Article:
A team of researchers including Global Brain Health Institute (GBHI) faculty member Dr Lea Grinberg and Atlantic Senior Fellow for Equity in Brain Health, Dr Elisa de Paula França Resende, in partnership with individuals from the Brazilian Biobank for Aging Studies (BBAS) at the University of São Paulo and other scholars recently published new findings in the Journal of Alzheimer’s Disease in their article Neuropathologic Correlates of Psychiatric Symptoms in Alzheimer’s Disease.
They showed that the earliest stages of the brain degeneration associated with Alzheimer’s disease (AD) are linked to neuropsychiatric symptoms including agitation, anxiety, depression, loss of appetite, and sleep disturbances. The data could also prove a valuable biomarker in the development of therapies to slow the course of the disease, the authors say, and may also have broader implications for understanding the biological basis of psychiatric symptoms in older adults.
The study looked at individuals who passed away between 2004 and 2014 and who underwent comprehensive neuropathologic evaluations at the Biobank for Aging Studies. The sample included a cohort of over 450 individuals across the AD spectrum. Postmortem interviews shed light on their neuropsychiatric and cognitive conditions.
Based on the findings, additional studies can be developed to explore what drives these types of neuropsychiatric symptoms in people with AD. The study also provides information that can help with earlier diagnoses of AD.
Dr Grinberg reflected: “This study is important because it shows that Alzheimer’s pathology goes beyond only causing memory problems, but also correlates with depression, sleep, and appetite disorders. Until now, no neurobiological basis has been identified to explain why the elderly have a higher prevalence of agitation, mood, sleep, and appetite disorders. Our results suggest that at least part of aging individuals who start showing these symptoms have an opportunity to receive the same treatment that will be used for traditional Alzheimer’s disease to alleviate their problems.”
Dr Grinberg continued: “The next steps for research would be to determine which fraction of the elderly lacking memory problems manifest neuropsychiatric symptoms because of Alzheimer’s pathology. Once we can identify them, we will have opportunities to run clinical trials.”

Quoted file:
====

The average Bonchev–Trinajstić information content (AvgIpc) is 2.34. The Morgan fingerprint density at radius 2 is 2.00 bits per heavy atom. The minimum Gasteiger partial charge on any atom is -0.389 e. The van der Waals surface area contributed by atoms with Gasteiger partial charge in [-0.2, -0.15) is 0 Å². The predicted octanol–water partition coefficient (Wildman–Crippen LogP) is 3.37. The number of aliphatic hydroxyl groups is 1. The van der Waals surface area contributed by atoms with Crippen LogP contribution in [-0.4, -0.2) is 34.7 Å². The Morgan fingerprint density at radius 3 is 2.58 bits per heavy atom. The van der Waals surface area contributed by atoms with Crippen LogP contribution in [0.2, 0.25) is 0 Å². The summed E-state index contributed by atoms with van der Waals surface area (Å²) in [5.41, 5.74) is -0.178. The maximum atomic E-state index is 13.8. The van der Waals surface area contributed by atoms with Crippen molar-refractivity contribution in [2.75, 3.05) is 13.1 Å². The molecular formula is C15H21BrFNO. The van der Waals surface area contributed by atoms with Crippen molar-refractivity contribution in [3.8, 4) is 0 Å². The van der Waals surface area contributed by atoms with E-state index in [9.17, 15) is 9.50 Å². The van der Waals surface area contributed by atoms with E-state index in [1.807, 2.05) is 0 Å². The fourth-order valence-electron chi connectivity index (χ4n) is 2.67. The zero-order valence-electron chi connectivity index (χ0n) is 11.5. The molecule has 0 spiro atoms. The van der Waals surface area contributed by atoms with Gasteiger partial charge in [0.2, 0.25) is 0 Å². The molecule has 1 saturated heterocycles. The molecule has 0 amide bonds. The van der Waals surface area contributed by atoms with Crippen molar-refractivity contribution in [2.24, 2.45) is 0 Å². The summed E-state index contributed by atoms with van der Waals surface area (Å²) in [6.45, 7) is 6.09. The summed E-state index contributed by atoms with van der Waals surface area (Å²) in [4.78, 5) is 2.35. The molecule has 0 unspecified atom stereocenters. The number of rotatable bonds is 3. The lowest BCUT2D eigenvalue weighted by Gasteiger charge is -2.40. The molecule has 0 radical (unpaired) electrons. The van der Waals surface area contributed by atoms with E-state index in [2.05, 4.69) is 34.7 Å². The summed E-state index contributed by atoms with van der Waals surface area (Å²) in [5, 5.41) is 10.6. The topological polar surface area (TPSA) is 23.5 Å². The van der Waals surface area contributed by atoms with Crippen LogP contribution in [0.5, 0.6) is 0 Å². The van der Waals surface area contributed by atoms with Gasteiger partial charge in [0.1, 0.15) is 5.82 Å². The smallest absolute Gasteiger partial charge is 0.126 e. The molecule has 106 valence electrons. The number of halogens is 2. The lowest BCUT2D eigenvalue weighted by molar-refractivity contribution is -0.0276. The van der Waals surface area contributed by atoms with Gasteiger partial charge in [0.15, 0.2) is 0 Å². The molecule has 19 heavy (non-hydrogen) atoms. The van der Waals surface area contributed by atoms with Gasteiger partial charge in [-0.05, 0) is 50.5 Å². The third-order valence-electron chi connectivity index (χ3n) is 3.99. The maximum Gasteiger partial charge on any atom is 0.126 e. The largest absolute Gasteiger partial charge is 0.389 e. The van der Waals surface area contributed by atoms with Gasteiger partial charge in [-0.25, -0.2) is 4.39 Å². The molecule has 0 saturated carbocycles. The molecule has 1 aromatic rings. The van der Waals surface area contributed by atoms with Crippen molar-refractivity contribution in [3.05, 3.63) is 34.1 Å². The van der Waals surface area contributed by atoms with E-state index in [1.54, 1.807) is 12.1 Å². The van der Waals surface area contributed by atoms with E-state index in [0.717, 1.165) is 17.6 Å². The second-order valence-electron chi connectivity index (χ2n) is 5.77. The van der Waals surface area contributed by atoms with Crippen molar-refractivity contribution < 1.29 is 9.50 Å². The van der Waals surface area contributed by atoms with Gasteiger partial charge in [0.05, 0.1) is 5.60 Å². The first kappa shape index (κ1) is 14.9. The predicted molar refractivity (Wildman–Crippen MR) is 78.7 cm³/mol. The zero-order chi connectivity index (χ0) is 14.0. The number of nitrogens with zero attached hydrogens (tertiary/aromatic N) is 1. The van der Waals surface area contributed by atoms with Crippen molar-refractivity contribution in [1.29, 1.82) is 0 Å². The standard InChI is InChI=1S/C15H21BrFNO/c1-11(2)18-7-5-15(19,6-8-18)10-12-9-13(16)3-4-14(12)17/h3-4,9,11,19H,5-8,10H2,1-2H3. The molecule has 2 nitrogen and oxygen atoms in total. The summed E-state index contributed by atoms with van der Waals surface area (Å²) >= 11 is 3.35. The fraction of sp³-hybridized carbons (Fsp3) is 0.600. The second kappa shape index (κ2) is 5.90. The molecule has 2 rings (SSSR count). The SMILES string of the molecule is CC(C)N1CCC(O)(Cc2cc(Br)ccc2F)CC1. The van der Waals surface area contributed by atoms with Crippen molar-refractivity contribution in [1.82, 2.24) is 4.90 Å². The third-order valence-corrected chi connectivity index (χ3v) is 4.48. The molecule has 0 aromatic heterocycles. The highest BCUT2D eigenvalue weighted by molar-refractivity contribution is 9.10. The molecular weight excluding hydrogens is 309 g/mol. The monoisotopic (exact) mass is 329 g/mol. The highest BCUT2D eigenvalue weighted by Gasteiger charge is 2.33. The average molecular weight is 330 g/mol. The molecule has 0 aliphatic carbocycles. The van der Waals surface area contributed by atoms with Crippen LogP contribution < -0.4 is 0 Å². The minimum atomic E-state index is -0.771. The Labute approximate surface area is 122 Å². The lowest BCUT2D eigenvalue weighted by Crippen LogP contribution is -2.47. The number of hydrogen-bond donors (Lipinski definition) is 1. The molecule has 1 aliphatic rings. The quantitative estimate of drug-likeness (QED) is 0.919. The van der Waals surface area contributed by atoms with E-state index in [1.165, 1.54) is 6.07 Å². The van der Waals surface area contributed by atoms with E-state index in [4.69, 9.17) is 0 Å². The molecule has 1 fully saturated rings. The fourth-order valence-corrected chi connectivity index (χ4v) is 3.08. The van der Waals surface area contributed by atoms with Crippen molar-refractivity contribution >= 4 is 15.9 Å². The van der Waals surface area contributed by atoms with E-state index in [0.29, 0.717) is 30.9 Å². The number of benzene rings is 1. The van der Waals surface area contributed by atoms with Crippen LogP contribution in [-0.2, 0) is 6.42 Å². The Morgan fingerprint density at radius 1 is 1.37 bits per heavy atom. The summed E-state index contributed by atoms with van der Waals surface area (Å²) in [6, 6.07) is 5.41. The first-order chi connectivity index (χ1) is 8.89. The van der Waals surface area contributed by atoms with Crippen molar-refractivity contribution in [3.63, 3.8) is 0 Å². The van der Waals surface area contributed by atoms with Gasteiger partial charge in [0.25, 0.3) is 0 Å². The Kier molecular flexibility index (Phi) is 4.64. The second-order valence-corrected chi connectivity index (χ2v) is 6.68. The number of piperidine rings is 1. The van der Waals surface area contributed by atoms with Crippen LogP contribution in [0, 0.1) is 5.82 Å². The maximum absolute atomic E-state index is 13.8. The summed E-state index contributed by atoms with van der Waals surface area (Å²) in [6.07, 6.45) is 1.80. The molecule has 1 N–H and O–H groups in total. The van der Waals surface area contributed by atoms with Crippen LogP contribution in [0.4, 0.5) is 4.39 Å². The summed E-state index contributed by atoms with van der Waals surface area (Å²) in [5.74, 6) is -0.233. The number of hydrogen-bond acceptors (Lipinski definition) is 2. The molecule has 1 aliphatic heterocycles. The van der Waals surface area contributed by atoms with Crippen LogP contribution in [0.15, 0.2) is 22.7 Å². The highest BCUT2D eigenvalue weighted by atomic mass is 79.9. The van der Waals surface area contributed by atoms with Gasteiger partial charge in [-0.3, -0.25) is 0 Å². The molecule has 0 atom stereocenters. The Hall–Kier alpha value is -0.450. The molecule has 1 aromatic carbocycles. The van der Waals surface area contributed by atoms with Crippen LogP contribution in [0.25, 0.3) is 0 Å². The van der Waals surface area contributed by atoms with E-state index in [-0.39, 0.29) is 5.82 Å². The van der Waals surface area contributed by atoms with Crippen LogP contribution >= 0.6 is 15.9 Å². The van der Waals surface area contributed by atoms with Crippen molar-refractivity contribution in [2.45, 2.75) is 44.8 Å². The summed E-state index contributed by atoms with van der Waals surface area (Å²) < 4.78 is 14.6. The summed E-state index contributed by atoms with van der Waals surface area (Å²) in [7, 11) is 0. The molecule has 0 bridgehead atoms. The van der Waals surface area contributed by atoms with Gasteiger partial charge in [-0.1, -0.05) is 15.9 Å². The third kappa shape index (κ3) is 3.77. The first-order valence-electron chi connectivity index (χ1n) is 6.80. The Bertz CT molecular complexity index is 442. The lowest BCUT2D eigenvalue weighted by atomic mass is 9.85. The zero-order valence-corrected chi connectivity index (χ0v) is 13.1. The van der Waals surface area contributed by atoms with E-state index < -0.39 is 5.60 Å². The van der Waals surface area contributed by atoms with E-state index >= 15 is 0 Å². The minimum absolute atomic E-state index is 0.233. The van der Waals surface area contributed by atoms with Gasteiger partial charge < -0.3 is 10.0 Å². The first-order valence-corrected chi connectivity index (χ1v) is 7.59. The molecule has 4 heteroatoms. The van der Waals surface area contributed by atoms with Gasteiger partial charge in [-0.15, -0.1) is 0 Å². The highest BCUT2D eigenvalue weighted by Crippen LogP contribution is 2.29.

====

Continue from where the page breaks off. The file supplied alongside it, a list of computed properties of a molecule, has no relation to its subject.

Also speaking about the study’s significance, Dr de Paula França Resende said: “Different from most post-mortem studies on Alzheimer’s disease, this study looked at Alzheimer’s pathological changes in a wide spectrum, from early to advanced stages. Therefore, it was possible to identify that neuropsychiatric symptoms are already present even in very early stages, when the disease is confined in the medial temporal lobes, but already present in the brain stem. Symptoms that correlate with early Alzheimer’s pathological changes are burdensome to patients and caregivers. Unveiling the pathophysiology of those symptoms is paramount to developing effective treatment strategies.”
“To be involved in this study with Dr Lea Grinberg and her team, especially with the study’s first author, Alexander Ehrenberg, was a crucial part of my Atlantic Fellow training at GBHI in UCSF. I had a unique opportunity to deepen my knowledge around Alzheimer’s disease pathology and to contribute with my expertise as a neurologist to interpret the findings, consolidating collaborative work that has the ultimate goal of helping to move the science forward to a path without Alzheimer’s disease.”
The Biobank for Aging Studies (BAS) is the result of the expansion of the Brain Bank of the Brazilian Aging Brain Study Group from the University of São Paulo Medical School (BBBABSG-FMUSP) in Brazil. Since the Brain Bank was established, more than 3,000 brains have been donated by relatives of elderly individuals who underwent autopsy at the São Paulo Autopsy Service.
“It brings benefits to the family because the Biobank provides a comprehensive report of the brain findings. It brings benefit to society because the Biobank can establish what causes dementia in the Brazilian population. It also brings benefit to the research community because this Biobank is practically the only one in the world with a rich admixture population, with broad arrays of educational attainment, socioeconomic status, and severity of neurodegenerative conditions,” said Dr Grinberg. “Most of the other Biobanks receive donations from clinical patients who are already at end-stages of a neurodegenerative condition, making it difficult to establish what comes first in these diseases.”
The study was supported by the National Institute of Health and the John Douglas French Alzheimer’s Foundation, with additional support provided by FMUSP LIM-22, FAPESP, CAPES, and Hospital Israelita Albert Einstein, São Paulo. Several of the researchers also receive funding for their work connected to the study.